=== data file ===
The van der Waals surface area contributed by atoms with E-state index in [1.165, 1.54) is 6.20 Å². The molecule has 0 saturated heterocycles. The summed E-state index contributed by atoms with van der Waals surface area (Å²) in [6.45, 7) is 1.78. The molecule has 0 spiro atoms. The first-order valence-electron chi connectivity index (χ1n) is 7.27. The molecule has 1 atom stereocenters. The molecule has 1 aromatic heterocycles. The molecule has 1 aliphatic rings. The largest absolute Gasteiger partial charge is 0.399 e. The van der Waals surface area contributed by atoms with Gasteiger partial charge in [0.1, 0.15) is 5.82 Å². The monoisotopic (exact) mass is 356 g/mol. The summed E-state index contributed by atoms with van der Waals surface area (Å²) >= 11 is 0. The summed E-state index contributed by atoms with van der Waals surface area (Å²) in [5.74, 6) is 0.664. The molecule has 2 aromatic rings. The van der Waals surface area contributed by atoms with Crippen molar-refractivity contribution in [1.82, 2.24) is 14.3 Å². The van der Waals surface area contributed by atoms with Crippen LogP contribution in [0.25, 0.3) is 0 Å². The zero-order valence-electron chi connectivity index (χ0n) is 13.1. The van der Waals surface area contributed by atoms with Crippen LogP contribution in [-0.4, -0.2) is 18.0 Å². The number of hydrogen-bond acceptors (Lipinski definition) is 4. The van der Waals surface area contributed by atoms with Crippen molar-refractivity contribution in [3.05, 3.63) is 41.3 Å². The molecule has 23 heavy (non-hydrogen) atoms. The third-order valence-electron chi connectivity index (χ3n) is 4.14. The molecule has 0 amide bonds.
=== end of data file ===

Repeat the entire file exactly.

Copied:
The van der Waals surface area contributed by atoms with E-state index in [1.165, 1.54) is 6.20 Å². The molecule has 0 saturated heterocycles. The summed E-state index contributed by atoms with van der Waals surface area (Å²) in [6.45, 7) is 1.78. The molecule has 0 spiro atoms. The first-order valence-electron chi connectivity index (χ1n) is 7.27. The molecule has 1 atom stereocenters. The molecule has 1 aromatic heterocycles. The molecule has 1 aliphatic rings. The largest absolute Gasteiger partial charge is 0.399 e. The van der Waals surface area contributed by atoms with Gasteiger partial charge in [0.1, 0.15) is 5.82 Å². The monoisotopic (exact) mass is 356 g/mol. The summed E-state index contributed by atoms with van der Waals surface area (Å²) >= 11 is 0. The summed E-state index contributed by atoms with van der Waals surface area (Å²) in [5.74, 6) is 0.664. The molecule has 2 aromatic rings. The van der Waals surface area contributed by atoms with Crippen molar-refractivity contribution in [1.82, 2.24) is 14.3 Å². The van der Waals surface area contributed by atoms with Crippen LogP contribution in [0.25, 0.3) is 0 Å². The zero-order valence-electron chi connectivity index (χ0n) is 13.1. The van der Waals surface area contributed by atoms with Crippen LogP contribution in [-0.4, -0.2) is 18.0 Å². The number of hydrogen-bond acceptors (Lipinski definition) is 4. The van der Waals surface area contributed by atoms with Crippen molar-refractivity contribution in [3.05, 3.63) is 41.3 Å². The molecule has 23 heavy (non-hydrogen) atoms. The third-order valence-electron chi connectivity index (χ3n) is 4.14. The molecule has 0 amide bonds.